“Pennsylvanians are committed to protecting and restoring the natural environment by using natural resources wisely,” said Agriculture Secretary Dennis Wolff. “Thanks to the people and groups who lead the charge on these conservation efforts, we’re securing a sustainable future for Pennsylvania.”
Noah Wenger, a former state senator, and Clifford Tinklepaugh earned the State Conservation Commission’s Distinguished Service Award for demonstrating consistent service and leadership in conservation.
Wenger’s 30 years of service in the General Assembly included a strong commitment to helping farmers to secure the tools needed to improve stewardship of the land. He worked with the Department of Agriculture to establish Pennsylvania’s nation-leading farmland preservation program in 1989, and in 2007, introduced the Resource Enhancement and Protection Program, which provides tax credits to farmers for implementing best management practices that enhance farm production and protect natural resources.
Wenger formerly was chairman of the Majority Caucus and the Senate Appropriations Committee and a member of the Senate Agricultural and Rural Affairs Committee. He also served on the Chesapeake Bay Commission and is currently a senior consultant for Versant Strategies.
Clifford Tinklepaugh, a pioneer of Pennsylvania’s conservation district movement, began his first term as a director with the Susquehanna Conservation District in 1962 and went on to serve as president of the Pennsylvania Association of Conservation Districts in 1971-72. He brought together governmental and other organizations to establish a comprehensive statewide soil and water conservation program.
Tinklepaugh served as a grange officer for 16 years, an officer for Dairylea for 25 years, is a longtime member of the Farm Bureau and Susquehanna County Township Officials Association, and serves as the tax collector for Ararat Township.
Chester County’s Dan Greig received one of two individual Leadership Excellence Awards. Since joining the Chester County Conservation District in 1978, he has helped build the county district from three employees to a staff of 19 full-time, three contracted, and one part-time employee with a budget of more than $1 million. Greig works closely with the county’s mushroom and compost producers to create a positive environment with local communities relating to odor management and water quality issues.
The second leadership award went to Victor Cappucci of Wyoming County who served as president of the Pennsylvania Association of Conservation Districts from 2005-2007, as regional director for 10 northeast counties, and a county director for many years. He is a former Northeast Farm Credit branch manager, beef and dairy producer, and currently raises hay and pasture on his farm.
The Crawford County Conservation District was awarded the board Leadership Excellence Award because its members consistently find innovative ways to serve their constituents by planning and executing conservation objectives and goals. Each year, the board, staff and all cooperating agencies engage in a planning meeting to set projects, goals and outreach opportunities.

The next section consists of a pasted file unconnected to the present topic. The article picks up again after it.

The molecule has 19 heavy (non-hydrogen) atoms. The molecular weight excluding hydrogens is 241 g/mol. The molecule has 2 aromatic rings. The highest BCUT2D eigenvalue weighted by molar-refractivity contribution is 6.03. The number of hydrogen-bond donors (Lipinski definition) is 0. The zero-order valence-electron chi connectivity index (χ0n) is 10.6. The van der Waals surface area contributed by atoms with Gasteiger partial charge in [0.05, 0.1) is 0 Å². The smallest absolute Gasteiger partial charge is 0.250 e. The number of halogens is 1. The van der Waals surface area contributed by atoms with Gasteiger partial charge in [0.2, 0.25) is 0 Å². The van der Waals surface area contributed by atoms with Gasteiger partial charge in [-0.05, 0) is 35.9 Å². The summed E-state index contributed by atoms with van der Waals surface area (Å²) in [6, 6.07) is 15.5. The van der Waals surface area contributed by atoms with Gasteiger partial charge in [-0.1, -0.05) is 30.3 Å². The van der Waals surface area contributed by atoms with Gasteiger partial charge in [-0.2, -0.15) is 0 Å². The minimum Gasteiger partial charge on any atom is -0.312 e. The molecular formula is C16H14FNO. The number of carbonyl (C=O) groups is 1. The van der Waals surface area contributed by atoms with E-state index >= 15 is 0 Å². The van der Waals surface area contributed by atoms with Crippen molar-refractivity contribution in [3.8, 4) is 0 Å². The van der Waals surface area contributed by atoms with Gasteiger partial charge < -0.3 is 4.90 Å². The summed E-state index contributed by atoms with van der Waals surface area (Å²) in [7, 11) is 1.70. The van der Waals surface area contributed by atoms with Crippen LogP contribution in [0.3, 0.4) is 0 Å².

The District Director Attendance Awards recognize the local efforts of Pennsylvania’s 66 conservation districts whose nearly 500 directors volunteer their time to help plan, direct and assist with programs to preserve their county’s resources. First place awards went to the conservation districts in Cameron and Sullivan counties, each with nearly 90 percent attendance. Juniata County Conservation District was second place with nearly 89 percent attendance, and Mifflin County Conservation District was third with 88 percent attendance.
The Pennsylvania departments of Agriculture and Environmental Protection oversee the State Conservation Commission, which is a 14-member panel that provides oversight and supports the state’s 66 county conservation districts.
Recently, the PA Game Commission captured and tranquilized a beautiful bear with her four cubs near the Susquehanna Barnes-Kasson County Hospital area. They safely found a new home for them in some foreign game lands. Logic says this creates a lot of stress on a family of bears. The bears scare the wits out of people, but the expense of live trapping them is a frequent ongoing problem this time of year.
Numerous people all around Susquehanna County tell me they had bear in their yard last year and they are back again this year. John Ord, Susquehanna, called the PA Game Commission to trap and relocate bear appearing in his front yard.
Successful Susquehanna County Bear hunting missed its mark the last few hunting seasons. In 2008, even with a nine-day season, hunters killed only 177 bears, 69 in 2007, 35 in 2006, and 245 in 2005. For the 2009 bear-hunting season, it is again limited to only three days. In our northern area, referred to as area 3C, the bear season opens late November. By then heavy snow and cold weather is a prime factor with bears going to their dens early. Hunters can easily diminish the bear nuisance problem, but by not seeing them, miss their chances to manage bear numbers properly.
Bears are attracted to human residences by bird feeders, garbage, and food left outside for domestic pets. People may be tempted to feed them in order to watch or photograph them, but doing so undoubtedly leads to problems. Keep in mind bears can be very dangerous and have killed people in the past. They are opportunistic feeders and unpredictable creatures of the wild - unlike our life style; they must accumulate layers of fat in order to survive cold winter months. The solution is not live trapping, but removing the food source that has attracted the bear to the home. Wildlife conservation officers can issue written notice to halt the activity for intentional feeding of bears.